Buddy, can you spare $300K?

The Regional Transit Authority needs a county bailout to keep from cutting services



In some ways, all is good with the San Luis Obispo County Regional Transit Authority. Ridership is up about 9 percent, and buses are packed front to back during peak periods. Enticed to public transport by rising gas prices and the gasping economy, more people are jumping on the bus despite two fare hikes in three years.

Why, then, does the RTA need $300,000 to avoid cutting services?

On Jan. 25, in a back conference room of the auditor-controller’s office in the San Luis Obispo County Government Center, some of the county’s top financial experts listened as RTA Executive Director Ed King pleaded his case: the agency needs a county bailout. Speaking before economic brainiacs like Auditor-Controller Gere Sibbach, Treasurer Frank Freitas, and Deputy County Administrator Dan Buckshi, King stressed the RTA is caught in a fiscal pickle.

Yet ridership and fare rates have little to do with the budgetary quagmire in which the agency now finds itself. Indeed, the problem can be traced to a multi-million-dollar sprucing up of its new digs at 179 Cross St. in San Luis Obispo. Back in March 2008, the RTA took out a private loan of about $4.7 million to outfit the building and add such improvements as more parking areas, equipment for fixing the buses, and security improvements. Those costs came in under budget, but the RTA still owed its lender, Santa Lucia Bank, a hefty $3.6 million to upgrade a building it rents and doesn’t own.

That was when things were good—or at least didn’t totally suck, as has become the case with pervasive state cuts to transportation and an economic climate that’s spooked banks into keeping genuine capital on their books. Santa Lucia, it turned out, decided to buffer its own finances by mandating more RTA capital at the ready. In recent weeks, King told the advisory committee, the bank has required the agency to keep $847,000 on hand in collateral, also putting up its fleet of buses, Runabout, and Dial-a-Ride vehicles.

Simply put, the RTA can’t guarantee it will always have $847,000 on its books.

The sole provider of buses between SLO County communities, the RTA operates on a budget of about $7 million. It raised base bus rate fares 25 cents in August—following a 25-cent increase in 2008—bringing the average bus ticket to $1.50. Additionally, cash from state and federal grants on which public transportation greatly depends (fares take care of less than 20 percent of the RTA’s costs) are becoming less dependable.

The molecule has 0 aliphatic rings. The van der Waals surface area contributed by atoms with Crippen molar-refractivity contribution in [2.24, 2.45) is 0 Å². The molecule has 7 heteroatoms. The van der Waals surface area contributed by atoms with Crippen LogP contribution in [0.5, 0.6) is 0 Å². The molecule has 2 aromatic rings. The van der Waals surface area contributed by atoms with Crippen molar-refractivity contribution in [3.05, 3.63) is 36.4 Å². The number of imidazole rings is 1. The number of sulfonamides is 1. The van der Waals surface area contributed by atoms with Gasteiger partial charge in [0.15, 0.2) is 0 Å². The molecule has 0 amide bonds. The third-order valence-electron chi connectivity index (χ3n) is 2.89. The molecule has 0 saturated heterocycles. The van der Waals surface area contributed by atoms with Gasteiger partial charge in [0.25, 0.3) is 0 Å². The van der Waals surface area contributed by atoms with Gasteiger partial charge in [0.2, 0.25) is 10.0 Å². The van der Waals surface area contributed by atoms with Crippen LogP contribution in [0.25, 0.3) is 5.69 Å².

Without help, King warned committee members, the RTA is looking at cutting services—in effect chopping routes so it could afford its loan on the Cross Street building. But King also tempered his forewarnings with cautious optimism.

“I think by the end of this fiscal year we’ll be in pretty decent shape,” he said.

He later told New Times: “We are optimistic that the county will agree to the line of credit. If they do not, staff will develop alternative solutions to ensure appropriate cash flow to meet our financial obligations.”

One of the solutions on the list would be eliminating weekend services, according to an RTA employee.

In order to keep everything peachy with Santa Lucia, the agency would need about $300,000 in county cash ready to go. Members of the committee came up with a loose proposal they thought might work, allowing the county to give the RTA short-term loans of about $25,000 apiece with a modest 4-percent interest rate.

“I don’t think that’s why we’re doing this—to make money,” Auditor-Controller Sibbach said. “We’re trying to keep this agency going.”

Indeed, loaning county money to keep the RTA from gutting services is fairly unprecedented. The county is statutorily required to keep lines of credit for local schools and small service districts that don’t hold their own treasuries, Deputy County Administrator Buckshi explained. However, setting aside a line of capital for a struggling agency isn’t something the county has really done before, nor something officials want to make into a habit.

“The issue with RTA is considerably different,” Buckshi told New Times. “One, we’re not statutorily required to do it, and essentially what they are asking for is a line of credit. They are required to carry a minimum amount of cash on hand, and they’re dipping below that level.”

To move forward, the RTA will have to gain approval from its board of directors in early March and then take the request promptly to the Board of Supervisors. At the debt committee meeting, Buckshi and others made clear that they’ll emphasize to county supervisors this request is a one-time deal. In other words, other cash-strapped agencies need not apply just because the RTA got some help—or so officials hope will be clear when they make their presentation to supervisors.

Despite doling out relatively small amounts of money to the RTA—if the request is approved—Buckshi said he worried what would happen if the loan isn’t repaid, given the county’s equally dire economic situation.

“That would be messy,” he said.

News Editor Colin Rigley is in severe need of a bailout. Help him out at [email protected].

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